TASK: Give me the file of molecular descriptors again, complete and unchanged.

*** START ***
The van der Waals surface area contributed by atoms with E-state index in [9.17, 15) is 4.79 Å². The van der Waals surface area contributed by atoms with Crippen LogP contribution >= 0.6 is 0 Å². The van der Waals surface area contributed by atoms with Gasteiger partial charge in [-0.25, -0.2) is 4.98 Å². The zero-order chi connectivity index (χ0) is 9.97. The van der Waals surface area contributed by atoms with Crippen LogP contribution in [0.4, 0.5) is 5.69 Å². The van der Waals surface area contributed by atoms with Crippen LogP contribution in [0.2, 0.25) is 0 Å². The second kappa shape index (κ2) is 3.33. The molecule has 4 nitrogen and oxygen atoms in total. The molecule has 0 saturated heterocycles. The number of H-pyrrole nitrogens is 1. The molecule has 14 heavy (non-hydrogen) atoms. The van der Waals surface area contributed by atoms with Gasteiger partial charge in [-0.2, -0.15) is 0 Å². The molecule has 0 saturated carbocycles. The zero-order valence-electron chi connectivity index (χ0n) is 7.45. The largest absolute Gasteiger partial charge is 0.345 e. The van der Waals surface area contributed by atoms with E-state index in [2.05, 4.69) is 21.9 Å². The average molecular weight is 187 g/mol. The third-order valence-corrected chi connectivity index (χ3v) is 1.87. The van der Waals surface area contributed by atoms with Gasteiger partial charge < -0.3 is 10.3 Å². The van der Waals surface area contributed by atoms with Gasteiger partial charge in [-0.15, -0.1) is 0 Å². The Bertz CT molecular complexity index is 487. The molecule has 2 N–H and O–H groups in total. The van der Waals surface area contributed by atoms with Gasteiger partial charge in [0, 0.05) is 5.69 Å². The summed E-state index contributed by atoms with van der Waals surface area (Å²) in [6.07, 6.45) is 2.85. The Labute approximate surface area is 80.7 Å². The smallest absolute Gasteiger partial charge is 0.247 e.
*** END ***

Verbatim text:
The van der Waals surface area contributed by atoms with E-state index in [9.17, 15) is 4.79 Å². The van der Waals surface area contributed by atoms with Crippen LogP contribution >= 0.6 is 0 Å². The van der Waals surface area contributed by atoms with Gasteiger partial charge in [-0.25, -0.2) is 4.98 Å². The zero-order chi connectivity index (χ0) is 9.97. The van der Waals surface area contributed by atoms with Crippen LogP contribution in [0.4, 0.5) is 5.69 Å². The van der Waals surface area contributed by atoms with Crippen LogP contribution in [0.2, 0.25) is 0 Å². The second kappa shape index (κ2) is 3.33. The molecule has 4 nitrogen and oxygen atoms in total. The molecule has 0 saturated heterocycles. The number of H-pyrrole nitrogens is 1. The molecule has 14 heavy (non-hydrogen) atoms. The van der Waals surface area contributed by atoms with Gasteiger partial charge in [-0.2, -0.15) is 0 Å². The molecule has 0 saturated carbocycles. The zero-order valence-electron chi connectivity index (χ0n) is 7.45. The largest absolute Gasteiger partial charge is 0.345 e. The van der Waals surface area contributed by atoms with E-state index in [2.05, 4.69) is 21.9 Å². The average molecular weight is 187 g/mol. The third-order valence-corrected chi connectivity index (χ3v) is 1.87. The van der Waals surface area contributed by atoms with Gasteiger partial charge < -0.3 is 10.3 Å². The van der Waals surface area contributed by atoms with Gasteiger partial charge in [-0.15, -0.1) is 0 Å². The Bertz CT molecular complexity index is 487. The molecule has 2 N–H and O–H groups in total. The van der Waals surface area contributed by atoms with Gasteiger partial charge in [0, 0.05) is 5.69 Å². The summed E-state index contributed by atoms with van der Waals surface area (Å²) in [6.07, 6.45) is 2.85. The Labute approximate surface area is 80.7 Å². The smallest absolute Gasteiger partial charge is 0.247 e.